December 1998

Treating Major Depression in Primary Care PracticeAn Update of the Agency for Health Care Policy and Research Practice Guidelines

Author Affiliations

From the Department of Psychiatry, University of Pittsburgh School of Medicine, Pittsburgh, Pa (Dr Schulberg); Department of Psychiatry and Behavioral Sciences, University of Washington Medical School (Drs Katon and Simon), and Center for Health Studies, Group Health Cooperative (Dr Simon), Seattle, Wash; and Department of Psychiatry, University of Texas Southwestern Medical Center, Dallas (Dr Rush).


Copyright 1998 American Medical Association. All Rights Reserved. Applicable FARS/DFARS Restrictions Apply to Government Use.1998

Arch Gen Psychiatry. 1998;55(12):1121-1127. doi:10.1001/archpsyc.55.12.1121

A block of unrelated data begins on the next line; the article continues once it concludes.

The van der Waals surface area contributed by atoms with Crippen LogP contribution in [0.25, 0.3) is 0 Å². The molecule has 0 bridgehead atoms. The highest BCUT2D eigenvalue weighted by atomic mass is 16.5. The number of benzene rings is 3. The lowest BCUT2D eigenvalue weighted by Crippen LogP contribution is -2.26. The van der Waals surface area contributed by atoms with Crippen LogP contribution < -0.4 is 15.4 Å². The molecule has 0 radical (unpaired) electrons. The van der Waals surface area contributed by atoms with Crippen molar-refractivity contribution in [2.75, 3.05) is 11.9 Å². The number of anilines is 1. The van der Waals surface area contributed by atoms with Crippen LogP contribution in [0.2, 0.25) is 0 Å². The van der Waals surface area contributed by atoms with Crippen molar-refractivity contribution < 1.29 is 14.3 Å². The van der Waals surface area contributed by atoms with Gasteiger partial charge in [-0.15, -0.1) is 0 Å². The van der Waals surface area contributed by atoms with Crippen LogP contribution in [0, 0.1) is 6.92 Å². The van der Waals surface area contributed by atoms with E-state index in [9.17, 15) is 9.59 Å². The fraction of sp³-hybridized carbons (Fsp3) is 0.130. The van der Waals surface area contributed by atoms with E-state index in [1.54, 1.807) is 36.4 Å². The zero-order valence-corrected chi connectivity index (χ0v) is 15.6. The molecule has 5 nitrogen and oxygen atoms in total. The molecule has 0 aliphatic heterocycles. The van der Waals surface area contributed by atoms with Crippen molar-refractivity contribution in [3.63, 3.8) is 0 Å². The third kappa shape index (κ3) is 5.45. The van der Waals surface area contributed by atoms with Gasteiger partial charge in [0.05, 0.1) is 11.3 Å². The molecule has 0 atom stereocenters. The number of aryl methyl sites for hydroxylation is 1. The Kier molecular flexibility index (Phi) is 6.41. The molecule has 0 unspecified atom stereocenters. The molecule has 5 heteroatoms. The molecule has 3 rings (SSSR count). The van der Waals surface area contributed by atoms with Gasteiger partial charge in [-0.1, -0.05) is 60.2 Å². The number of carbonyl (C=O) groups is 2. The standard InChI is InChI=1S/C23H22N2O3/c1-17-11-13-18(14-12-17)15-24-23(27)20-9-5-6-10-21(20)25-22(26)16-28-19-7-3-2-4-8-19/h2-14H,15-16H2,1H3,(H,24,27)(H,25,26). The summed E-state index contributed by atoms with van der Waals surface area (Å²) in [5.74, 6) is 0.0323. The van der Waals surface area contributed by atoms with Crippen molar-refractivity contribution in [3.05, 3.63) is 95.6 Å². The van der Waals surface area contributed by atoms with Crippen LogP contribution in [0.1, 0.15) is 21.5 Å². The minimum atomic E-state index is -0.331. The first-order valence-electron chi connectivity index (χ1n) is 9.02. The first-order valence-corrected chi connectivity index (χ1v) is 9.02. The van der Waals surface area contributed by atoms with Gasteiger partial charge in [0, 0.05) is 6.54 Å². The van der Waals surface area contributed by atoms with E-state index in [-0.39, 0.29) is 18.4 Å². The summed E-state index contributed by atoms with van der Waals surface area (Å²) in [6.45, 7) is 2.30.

The Depression Guideline Panel of the Agency for Health Care Policy and Research in 1993 published recommendations for treating major depression in primary care practice that were often based on studies of tertiary care psychiatric patients. We reviewed reports of randomized controlled trials in primary care settings published between 1992 and 1998. This evidence indicates that both antidepressant pharmacotherapy and time-limited depression-targeted psychotherapies are efficacious when transferred from psychiatric to primary care settings. In most cases, the choice between these treatments should depend on patient preference. Studies to date suggest that improving treatment of depression in primary care requires properly organized treatment programs, regular patient follow-up, monitoring of treatment adherence, and a prominent role for the mental health specialist as educator, consultant, and clinician for the more severely ill. Future research should focus on how guidelines are best implemented in routine practice, since conventional dissemination strategies have little impact.